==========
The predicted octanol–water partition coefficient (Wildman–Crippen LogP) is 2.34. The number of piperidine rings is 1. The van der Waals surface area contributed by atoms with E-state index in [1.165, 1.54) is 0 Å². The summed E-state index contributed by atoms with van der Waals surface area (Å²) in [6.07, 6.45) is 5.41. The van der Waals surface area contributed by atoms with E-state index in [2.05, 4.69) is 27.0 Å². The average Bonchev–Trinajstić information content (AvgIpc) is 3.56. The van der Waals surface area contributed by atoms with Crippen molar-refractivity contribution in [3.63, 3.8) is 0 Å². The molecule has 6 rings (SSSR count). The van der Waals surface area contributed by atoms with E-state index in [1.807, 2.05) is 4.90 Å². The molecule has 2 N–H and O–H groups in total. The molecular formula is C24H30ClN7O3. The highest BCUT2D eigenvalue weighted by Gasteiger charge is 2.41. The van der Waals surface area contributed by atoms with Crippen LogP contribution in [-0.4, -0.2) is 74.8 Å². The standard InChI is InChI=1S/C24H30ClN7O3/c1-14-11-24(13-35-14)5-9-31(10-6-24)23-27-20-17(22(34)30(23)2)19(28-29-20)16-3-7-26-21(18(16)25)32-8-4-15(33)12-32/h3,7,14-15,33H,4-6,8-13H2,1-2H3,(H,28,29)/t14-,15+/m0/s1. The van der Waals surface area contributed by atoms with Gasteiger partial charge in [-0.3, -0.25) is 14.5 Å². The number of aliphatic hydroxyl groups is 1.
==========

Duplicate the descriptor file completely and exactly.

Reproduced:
The predicted octanol–water partition coefficient (Wildman–Crippen LogP) is 2.34. The number of piperidine rings is 1. The van der Waals surface area contributed by atoms with E-state index in [1.165, 1.54) is 0 Å². The summed E-state index contributed by atoms with van der Waals surface area (Å²) in [6.07, 6.45) is 5.41. The van der Waals surface area contributed by atoms with E-state index in [2.05, 4.69) is 27.0 Å². The average Bonchev–Trinajstić information content (AvgIpc) is 3.56. The van der Waals surface area contributed by atoms with Crippen molar-refractivity contribution in [3.63, 3.8) is 0 Å². The molecule has 6 rings (SSSR count). The van der Waals surface area contributed by atoms with E-state index in [1.807, 2.05) is 4.90 Å². The molecule has 2 N–H and O–H groups in total. The molecular formula is C24H30ClN7O3. The highest BCUT2D eigenvalue weighted by Gasteiger charge is 2.41. The van der Waals surface area contributed by atoms with Crippen LogP contribution in [-0.4, -0.2) is 74.8 Å². The standard InChI is InChI=1S/C24H30ClN7O3/c1-14-11-24(13-35-14)5-9-31(10-6-24)23-27-20-17(22(34)30(23)2)19(28-29-20)16-3-7-26-21(18(16)25)32-8-4-15(33)12-32/h3,7,14-15,33H,4-6,8-13H2,1-2H3,(H,28,29)/t14-,15+/m0/s1. The van der Waals surface area contributed by atoms with Gasteiger partial charge in [-0.3, -0.25) is 14.5 Å². The number of aliphatic hydroxyl groups is 1.